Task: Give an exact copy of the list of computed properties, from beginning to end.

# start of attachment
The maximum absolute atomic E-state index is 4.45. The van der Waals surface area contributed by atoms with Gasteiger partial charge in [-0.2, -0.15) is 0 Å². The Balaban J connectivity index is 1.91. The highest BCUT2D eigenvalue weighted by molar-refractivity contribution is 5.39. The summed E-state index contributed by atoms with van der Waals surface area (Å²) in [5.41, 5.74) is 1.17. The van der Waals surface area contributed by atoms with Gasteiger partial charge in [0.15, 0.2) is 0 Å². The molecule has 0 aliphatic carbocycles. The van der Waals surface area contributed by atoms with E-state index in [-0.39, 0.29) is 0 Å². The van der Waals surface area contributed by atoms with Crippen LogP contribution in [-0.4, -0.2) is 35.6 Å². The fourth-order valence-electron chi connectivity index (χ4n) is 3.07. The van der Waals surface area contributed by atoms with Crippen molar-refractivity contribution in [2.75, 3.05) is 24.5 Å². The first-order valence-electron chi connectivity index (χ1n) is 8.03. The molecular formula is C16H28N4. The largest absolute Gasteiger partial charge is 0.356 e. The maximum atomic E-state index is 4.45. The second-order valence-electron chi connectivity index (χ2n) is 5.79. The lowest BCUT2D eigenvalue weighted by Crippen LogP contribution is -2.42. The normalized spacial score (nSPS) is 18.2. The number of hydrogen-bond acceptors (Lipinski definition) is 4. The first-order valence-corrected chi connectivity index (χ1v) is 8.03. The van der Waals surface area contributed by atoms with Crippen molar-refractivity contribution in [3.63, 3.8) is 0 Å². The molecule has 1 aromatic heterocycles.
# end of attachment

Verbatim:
The maximum absolute atomic E-state index is 4.45. The van der Waals surface area contributed by atoms with Gasteiger partial charge in [-0.2, -0.15) is 0 Å². The Balaban J connectivity index is 1.91. The highest BCUT2D eigenvalue weighted by molar-refractivity contribution is 5.39. The summed E-state index contributed by atoms with van der Waals surface area (Å²) in [5.41, 5.74) is 1.17. The van der Waals surface area contributed by atoms with Gasteiger partial charge in [0.15, 0.2) is 0 Å². The molecule has 0 aliphatic carbocycles. The van der Waals surface area contributed by atoms with E-state index in [-0.39, 0.29) is 0 Å². The van der Waals surface area contributed by atoms with Crippen LogP contribution in [-0.4, -0.2) is 35.6 Å². The fourth-order valence-electron chi connectivity index (χ4n) is 3.07. The van der Waals surface area contributed by atoms with Crippen molar-refractivity contribution in [2.75, 3.05) is 24.5 Å². The first-order valence-electron chi connectivity index (χ1n) is 8.03. The molecular formula is C16H28N4. The largest absolute Gasteiger partial charge is 0.356 e. The maximum atomic E-state index is 4.45. The second-order valence-electron chi connectivity index (χ2n) is 5.79. The lowest BCUT2D eigenvalue weighted by Crippen LogP contribution is -2.42. The normalized spacial score (nSPS) is 18.2. The number of hydrogen-bond acceptors (Lipinski definition) is 4. The first-order valence-corrected chi connectivity index (χ1v) is 8.03. The van der Waals surface area contributed by atoms with Crippen molar-refractivity contribution in [3.63, 3.8) is 0 Å². The molecule has 1 aromatic heterocycles.